Friday, October 17, 2008

Are our problems caused by too much freedom or too little?

While researching recent posts on the financial crisis I found a publication by the Fraser Institute, a Canadian based organization “measures and studies the impact of markets and government interventions on the welfare of individuals. In our research, we bring together academics, economists, and policy analysts from around the world. The Institute's list of researchers has grown to include more than 350 authors in 22 countries (six of whom have been awarded Nobel Prizes), comprising more than 600 Institute publications and thousands of articles.” The publication, titled “Economic Freedom of the World: 2006 Annual Report,” contains some interesting tidbits that undercuts the accusations that “unfettered capitalism” caused our recent financial woes.

The report analyzes economic freedom in 42 different measures falling into four broad categories:

  1. personal choice
  2. voluntary exchange coordinated by markets
  3. freedom to enter and compete in markets
  4. protection of persons and their property from aggression by others.

Results? The U.S. ranks 8th out of 141 countries. The countries ahead of us (starting with #1): Hong Kong, Singapore, New Zealand, Switzerland, the United Kingdom, Chile, Canada and Australia.

I find it interesting the Switzerland is the only European country ahead of us even though it is clear that Obama’s and the Left’s agenda is to turn the U.S. into another European socialist/welfare state. We can see how well that’s working!

The report reaches several conclusions. The following list is quoted verbatim.

  1. Countries with more economic freedom have substantially higher per-capita incomes.
  2. Countries with more economic freedom have higher growth rates.
  3. Countries with more economic freedom attract more foreign investment.
  4. Total investment is slightly higher in countries with more economic freedom.
  5. Private investment spending is much higher in countries with more economic freedom.
  6. The share of income by the poorest 10% of the population is unrelated to the degree of economic freedom in a nation.
  7. The amount of per capita, as opposed to the share, of income going to the poorest 10% of the population is much greater in nations with the most economic freedom than it is in those with the least. [HCS note: the average annual income in the least free quartile is a measly $961 as compared to $8,730 in the most free quartile.]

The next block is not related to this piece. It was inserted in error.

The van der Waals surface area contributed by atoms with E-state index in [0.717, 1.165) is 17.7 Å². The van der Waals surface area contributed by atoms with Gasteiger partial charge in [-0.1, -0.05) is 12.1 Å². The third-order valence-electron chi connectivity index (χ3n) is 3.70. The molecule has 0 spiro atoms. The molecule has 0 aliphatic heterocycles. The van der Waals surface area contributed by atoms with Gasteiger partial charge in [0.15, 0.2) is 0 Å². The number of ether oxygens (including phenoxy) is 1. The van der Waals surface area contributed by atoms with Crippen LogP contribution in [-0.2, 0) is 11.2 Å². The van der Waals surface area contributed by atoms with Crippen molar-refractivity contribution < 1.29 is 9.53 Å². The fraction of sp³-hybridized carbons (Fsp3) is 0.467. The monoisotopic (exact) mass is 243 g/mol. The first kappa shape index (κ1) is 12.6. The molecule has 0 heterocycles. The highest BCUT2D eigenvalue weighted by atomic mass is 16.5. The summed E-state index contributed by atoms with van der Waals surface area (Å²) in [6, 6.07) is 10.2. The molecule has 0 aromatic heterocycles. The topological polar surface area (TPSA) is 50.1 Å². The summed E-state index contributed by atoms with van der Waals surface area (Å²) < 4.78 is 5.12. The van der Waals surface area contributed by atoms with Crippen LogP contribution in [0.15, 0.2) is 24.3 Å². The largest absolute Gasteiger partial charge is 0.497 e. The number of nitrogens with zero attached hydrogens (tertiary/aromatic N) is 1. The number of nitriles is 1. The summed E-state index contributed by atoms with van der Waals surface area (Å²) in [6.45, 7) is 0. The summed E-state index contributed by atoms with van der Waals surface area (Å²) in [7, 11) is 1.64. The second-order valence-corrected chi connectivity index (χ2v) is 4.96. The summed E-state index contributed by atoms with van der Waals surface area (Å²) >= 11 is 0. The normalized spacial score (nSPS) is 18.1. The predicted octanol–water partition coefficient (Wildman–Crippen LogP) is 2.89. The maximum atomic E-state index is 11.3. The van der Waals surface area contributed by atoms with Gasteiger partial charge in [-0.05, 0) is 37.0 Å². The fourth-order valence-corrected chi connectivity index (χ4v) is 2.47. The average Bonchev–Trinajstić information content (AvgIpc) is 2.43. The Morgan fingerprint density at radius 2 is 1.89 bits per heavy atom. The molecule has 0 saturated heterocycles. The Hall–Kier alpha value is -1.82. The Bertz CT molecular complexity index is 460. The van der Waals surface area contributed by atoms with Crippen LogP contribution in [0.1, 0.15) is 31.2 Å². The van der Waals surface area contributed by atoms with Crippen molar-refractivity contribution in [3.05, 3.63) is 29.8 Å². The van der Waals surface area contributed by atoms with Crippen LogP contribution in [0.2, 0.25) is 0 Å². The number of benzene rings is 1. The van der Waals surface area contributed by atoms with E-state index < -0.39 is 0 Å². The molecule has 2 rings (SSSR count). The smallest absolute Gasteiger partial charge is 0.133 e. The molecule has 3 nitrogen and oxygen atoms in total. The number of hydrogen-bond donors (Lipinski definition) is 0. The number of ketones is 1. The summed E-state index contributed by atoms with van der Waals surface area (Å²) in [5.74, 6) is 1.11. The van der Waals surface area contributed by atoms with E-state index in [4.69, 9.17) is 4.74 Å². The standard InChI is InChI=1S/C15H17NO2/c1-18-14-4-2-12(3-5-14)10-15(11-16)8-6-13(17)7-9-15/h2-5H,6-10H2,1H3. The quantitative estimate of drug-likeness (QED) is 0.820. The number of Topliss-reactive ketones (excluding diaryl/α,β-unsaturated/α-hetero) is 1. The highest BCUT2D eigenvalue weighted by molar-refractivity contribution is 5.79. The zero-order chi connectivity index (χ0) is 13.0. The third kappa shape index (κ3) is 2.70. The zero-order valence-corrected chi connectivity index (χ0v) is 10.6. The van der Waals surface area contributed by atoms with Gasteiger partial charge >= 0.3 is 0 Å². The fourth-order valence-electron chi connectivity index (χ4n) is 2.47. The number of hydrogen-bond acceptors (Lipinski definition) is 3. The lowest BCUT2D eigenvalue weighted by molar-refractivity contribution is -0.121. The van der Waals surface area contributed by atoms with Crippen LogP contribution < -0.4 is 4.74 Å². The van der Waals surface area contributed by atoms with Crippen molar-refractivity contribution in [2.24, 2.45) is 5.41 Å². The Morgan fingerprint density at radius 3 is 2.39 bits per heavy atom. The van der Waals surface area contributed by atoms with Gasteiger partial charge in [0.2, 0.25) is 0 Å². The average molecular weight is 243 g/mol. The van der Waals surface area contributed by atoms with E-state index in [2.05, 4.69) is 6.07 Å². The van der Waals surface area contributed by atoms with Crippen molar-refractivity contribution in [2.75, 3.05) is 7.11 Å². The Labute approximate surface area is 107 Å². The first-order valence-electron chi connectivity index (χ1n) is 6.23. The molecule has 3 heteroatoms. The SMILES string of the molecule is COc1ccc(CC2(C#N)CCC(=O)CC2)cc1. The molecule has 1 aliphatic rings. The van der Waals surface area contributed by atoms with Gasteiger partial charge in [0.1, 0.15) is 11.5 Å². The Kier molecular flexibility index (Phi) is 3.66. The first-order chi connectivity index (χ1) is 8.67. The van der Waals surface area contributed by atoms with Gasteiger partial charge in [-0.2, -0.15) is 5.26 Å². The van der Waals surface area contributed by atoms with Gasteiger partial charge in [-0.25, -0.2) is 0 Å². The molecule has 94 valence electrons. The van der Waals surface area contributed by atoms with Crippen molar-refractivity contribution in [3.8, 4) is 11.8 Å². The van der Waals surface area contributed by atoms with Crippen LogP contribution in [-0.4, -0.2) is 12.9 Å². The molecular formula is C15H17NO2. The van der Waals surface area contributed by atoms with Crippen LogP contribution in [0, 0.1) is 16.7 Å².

You might say, so what? Maybe economic freedom isn’t all that it’s cracked up to be, that there are other things more important than making money. Fair enough. Let’s take a look at the rest of the conclusions the report draws from their data.

  1. Life expectancy is over 20 years longer in countries with the most economic freedom than it is in those with the least.
  2. With fewer regulations, taxes, and tariffs, economic freedom reduces the opportunities for corruption on the part of public officials.
  3. Political rights (e.g., free and fair elections) and civil liberties (e.g., freedom of speech) go hand in hand with economic freedom.
  4. Environmental stresses on human health are lower and ecosystem vitality is greater in countries with more economic freedom.

However, a closer look at the data in this report also refutes the claims that the 8 years of Republican deregulation lead us to our current financial predicament. The Fraser Report provides the previous freedom rankings all the way back to 1970. Here are the rankings broken down by President.

Reagan (1981 – 1989): rank increased from 4th to 3rd, economic freedom score increased from 7.5 to 8.3 (with 10 being the maximum score).

Clinton (1993 – 2001): rank stayed at 3rd, score dropped from 8.3 to 8.2 but peaked at 8.6 in 2000.

Bush (2001 – 2009): rank dropped from 3rd to 8th (!), score continued to drop to 8.0 in 2006, the last date available.

Conclusions: economic freedom increased 0.6 points during the Reagan years and peaked during the Clinton administration but started to drop before the end of his term. More importantly, our ranking and score dropped 0.6 points and our ranking slipped 5 spots during the Bush years. To be fair the comparative ranking could indicate that other countries overtook us. However, the decline in our overall freedom score shows that we’re back to where we were in 1990, the end of Bush Senior’s term. How about that for irony!

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